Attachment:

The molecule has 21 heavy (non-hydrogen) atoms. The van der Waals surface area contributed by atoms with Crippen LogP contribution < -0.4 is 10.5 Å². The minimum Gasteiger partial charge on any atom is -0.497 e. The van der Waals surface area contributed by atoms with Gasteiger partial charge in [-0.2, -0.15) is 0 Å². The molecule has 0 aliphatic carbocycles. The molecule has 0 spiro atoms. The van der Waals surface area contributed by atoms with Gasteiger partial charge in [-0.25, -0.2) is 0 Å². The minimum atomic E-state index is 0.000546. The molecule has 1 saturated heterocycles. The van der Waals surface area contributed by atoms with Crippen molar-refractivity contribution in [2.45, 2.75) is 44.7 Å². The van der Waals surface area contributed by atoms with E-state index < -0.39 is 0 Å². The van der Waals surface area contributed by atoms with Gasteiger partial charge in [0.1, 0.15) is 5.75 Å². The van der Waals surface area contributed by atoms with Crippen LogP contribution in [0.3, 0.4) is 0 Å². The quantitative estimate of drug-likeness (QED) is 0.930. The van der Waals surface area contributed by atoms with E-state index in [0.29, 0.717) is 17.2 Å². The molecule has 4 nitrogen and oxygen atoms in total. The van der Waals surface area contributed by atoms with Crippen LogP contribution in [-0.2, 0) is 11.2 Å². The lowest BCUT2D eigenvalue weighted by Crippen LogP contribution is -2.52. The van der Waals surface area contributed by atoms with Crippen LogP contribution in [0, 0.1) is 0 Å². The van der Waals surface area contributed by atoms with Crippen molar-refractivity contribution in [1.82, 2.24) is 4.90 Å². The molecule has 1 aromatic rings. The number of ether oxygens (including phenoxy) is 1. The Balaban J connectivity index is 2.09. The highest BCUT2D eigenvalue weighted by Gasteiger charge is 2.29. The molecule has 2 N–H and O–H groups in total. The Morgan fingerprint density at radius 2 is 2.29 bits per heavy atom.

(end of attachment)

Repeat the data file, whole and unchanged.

The molecule has 21 heavy (non-hydrogen) atoms. The van der Waals surface area contributed by atoms with Crippen LogP contribution < -0.4 is 10.5 Å². The minimum Gasteiger partial charge on any atom is -0.497 e. The van der Waals surface area contributed by atoms with Gasteiger partial charge in [-0.2, -0.15) is 0 Å². The molecule has 0 aliphatic carbocycles. The molecule has 0 spiro atoms. The van der Waals surface area contributed by atoms with Gasteiger partial charge in [-0.25, -0.2) is 0 Å². The minimum atomic E-state index is 0.000546. The molecule has 1 saturated heterocycles. The van der Waals surface area contributed by atoms with Crippen molar-refractivity contribution in [2.45, 2.75) is 44.7 Å². The van der Waals surface area contributed by atoms with E-state index < -0.39 is 0 Å². The van der Waals surface area contributed by atoms with Gasteiger partial charge in [0.1, 0.15) is 5.75 Å². The van der Waals surface area contributed by atoms with Crippen LogP contribution in [0.3, 0.4) is 0 Å². The quantitative estimate of drug-likeness (QED) is 0.930. The van der Waals surface area contributed by atoms with E-state index in [0.29, 0.717) is 17.2 Å². The molecule has 4 nitrogen and oxygen atoms in total. The van der Waals surface area contributed by atoms with Crippen LogP contribution in [-0.2, 0) is 11.2 Å². The lowest BCUT2D eigenvalue weighted by Crippen LogP contribution is -2.52. The van der Waals surface area contributed by atoms with Crippen LogP contribution in [0, 0.1) is 0 Å². The van der Waals surface area contributed by atoms with Crippen molar-refractivity contribution in [1.82, 2.24) is 4.90 Å². The molecule has 1 aromatic rings. The number of ether oxygens (including phenoxy) is 1. The Balaban J connectivity index is 2.09. The highest BCUT2D eigenvalue weighted by Gasteiger charge is 2.29. The molecule has 2 N–H and O–H groups in total. The Morgan fingerprint density at radius 2 is 2.29 bits per heavy atom.